The IRS July 15 deadline is almost Here. Here is what it means for the IRS.

As the COVID-19 pandemic hit the United States, the Internal Revenue Service was one of the many government organizations that was hit with widespread office closures.  This impacted their operations and the ability of taxpayers to address any tax issues they have had.  In recognition of the issues, the United States Treasury even extended the general April 15 tax return filing and payment deadline until July 15, 2020.  This meant that those required to file a United States income tax return (and other returns) now have until July 15, 2020 to file their tax returns and pay any tax due before they would be subject to any interest and penalties.  July 15, however, is now only 9 days away.  If you haven’t yet filed your tax return, now is the time to do so.  If you still need more time to file your return, you can file for an automatic extension until October 15, 2020.  This extension only applies to filing.  If you haven’t paid any tax due for your 2019 tax return, you should expect penalties and interest to start after the July 15 deadline.

In addition to the extended Form 1040 Income Tax Return filing and payment time frame, the IRS also announced its “People First Initiative.”  This kindly named policy outlined certain actions that the IRS would not take against taxpayers with unpaid tax debts during the suspension period.  Among other things, the policy suspended:

  • the issuance of any new Notices of Federal Tax liens (known as a “NFTL”) unless the IRS believed it was still necessary to do so.
  • the issuance of any new tax levies unless the IRS believed it was still necessary to do so. This includes garnishments, bank account levies, levies on accounts receivable, asset seizures, etc. The final notices threatening these levies have also been suspended.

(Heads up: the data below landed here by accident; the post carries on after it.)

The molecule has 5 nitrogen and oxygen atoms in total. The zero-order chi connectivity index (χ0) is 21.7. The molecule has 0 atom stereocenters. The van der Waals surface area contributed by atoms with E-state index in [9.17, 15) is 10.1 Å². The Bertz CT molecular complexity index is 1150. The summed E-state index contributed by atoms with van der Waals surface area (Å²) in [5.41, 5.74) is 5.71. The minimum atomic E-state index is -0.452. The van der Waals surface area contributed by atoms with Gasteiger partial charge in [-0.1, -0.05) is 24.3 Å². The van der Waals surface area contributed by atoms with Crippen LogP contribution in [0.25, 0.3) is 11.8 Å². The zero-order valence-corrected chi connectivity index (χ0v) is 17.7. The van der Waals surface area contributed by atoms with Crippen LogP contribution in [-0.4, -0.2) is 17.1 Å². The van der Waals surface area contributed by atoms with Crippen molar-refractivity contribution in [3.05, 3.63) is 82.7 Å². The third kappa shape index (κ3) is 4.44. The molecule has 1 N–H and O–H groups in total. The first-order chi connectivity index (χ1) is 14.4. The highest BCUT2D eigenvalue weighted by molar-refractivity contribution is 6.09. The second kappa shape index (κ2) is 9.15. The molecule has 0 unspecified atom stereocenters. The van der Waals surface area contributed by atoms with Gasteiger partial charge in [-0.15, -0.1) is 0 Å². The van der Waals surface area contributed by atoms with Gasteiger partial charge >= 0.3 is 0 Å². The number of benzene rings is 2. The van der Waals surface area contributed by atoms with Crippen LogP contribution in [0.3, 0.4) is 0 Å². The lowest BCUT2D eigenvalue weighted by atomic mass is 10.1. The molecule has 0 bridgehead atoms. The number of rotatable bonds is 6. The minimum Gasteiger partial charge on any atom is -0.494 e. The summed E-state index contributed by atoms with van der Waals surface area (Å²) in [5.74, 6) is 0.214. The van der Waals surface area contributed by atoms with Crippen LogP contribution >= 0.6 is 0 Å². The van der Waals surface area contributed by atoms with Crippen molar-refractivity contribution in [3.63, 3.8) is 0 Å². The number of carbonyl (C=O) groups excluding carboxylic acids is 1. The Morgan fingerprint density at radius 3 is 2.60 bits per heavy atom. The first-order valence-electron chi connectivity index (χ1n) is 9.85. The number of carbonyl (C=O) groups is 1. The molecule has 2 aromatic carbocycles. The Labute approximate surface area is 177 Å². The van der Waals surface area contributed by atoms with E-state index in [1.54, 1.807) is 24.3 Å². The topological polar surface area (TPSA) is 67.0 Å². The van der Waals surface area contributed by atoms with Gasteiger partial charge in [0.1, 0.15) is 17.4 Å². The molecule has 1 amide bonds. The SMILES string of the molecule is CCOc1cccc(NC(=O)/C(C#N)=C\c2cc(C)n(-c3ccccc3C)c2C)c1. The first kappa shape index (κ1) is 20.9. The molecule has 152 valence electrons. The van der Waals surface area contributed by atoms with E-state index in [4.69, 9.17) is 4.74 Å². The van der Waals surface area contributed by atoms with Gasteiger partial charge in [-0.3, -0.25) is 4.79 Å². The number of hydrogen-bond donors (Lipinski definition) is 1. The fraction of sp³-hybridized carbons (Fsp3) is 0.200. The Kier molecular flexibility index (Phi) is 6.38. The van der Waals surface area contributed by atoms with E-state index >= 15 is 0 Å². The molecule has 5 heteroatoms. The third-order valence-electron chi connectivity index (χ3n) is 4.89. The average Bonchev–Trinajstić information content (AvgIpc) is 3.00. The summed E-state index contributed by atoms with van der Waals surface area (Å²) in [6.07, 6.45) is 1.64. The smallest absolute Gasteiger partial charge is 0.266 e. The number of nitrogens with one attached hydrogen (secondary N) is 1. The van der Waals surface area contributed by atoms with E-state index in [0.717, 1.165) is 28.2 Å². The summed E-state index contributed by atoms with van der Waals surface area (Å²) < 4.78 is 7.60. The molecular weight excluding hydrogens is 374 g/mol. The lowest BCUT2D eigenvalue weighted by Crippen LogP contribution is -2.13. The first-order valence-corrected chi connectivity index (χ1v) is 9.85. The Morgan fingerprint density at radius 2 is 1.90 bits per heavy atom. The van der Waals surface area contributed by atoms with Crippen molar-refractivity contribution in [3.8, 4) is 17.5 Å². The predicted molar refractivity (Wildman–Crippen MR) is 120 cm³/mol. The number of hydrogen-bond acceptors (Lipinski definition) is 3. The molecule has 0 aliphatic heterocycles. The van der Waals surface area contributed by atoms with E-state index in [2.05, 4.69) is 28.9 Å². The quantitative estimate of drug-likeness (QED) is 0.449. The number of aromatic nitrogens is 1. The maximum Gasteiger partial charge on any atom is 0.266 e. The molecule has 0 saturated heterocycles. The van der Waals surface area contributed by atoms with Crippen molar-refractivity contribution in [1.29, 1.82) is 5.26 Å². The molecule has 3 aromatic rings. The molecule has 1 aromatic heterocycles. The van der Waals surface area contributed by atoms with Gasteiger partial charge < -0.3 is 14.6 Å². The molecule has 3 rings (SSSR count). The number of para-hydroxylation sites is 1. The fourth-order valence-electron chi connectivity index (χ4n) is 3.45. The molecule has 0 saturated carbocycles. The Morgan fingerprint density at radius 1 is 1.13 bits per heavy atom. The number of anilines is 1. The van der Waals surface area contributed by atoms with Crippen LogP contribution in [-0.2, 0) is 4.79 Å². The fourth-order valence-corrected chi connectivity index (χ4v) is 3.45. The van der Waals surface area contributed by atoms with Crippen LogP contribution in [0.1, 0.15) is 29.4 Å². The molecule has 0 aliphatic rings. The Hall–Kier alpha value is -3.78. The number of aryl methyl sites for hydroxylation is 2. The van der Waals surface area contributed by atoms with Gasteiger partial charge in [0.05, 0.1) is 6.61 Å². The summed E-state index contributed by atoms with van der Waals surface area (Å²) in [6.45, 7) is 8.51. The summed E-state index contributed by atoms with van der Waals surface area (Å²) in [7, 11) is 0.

This suspension period during which the IRS will not file liens or levies lasts only until July 15, 2020.  This means that we can expect the IRS to start filing liens and levies again on July 16, 2020.  While it is hoped that the IRS will continue to exercise some restraint on collection actions taken against the public while the COVID-19 pandemic persists, they are not required to do so.   Therefore, make the most of these last 9 days of relief before the IRS is again allowed its full range of collection action.

To make the most of these last day and avoid the potential filing of liens and levies, you should prepare to take action on resolving any unpaid tax debt.  Perhaps an installment agreement is appropriate.  Maybe you qualify for an “Offer in Compromise.” Based on your current circumstances, the government may even consider you “currently non-collectible” and leave you alone for a period of time to allow you to get your affairs in order.  However, the IRS will only know how to resolve your case if you are interacting with them.  If you don’t try to work with them, they will think that you are ignoring them and you should expect that they’ll use liens and levies to try and collect any unpaid tax.

(While I’ve only discussed the IRS above, the State of Wisconsin and many other states have adopted policies similar to the IRS until July 15.  Therefore, we should also expect that state tax authorities will get back to their own collection activities as well after the deadline passes.)

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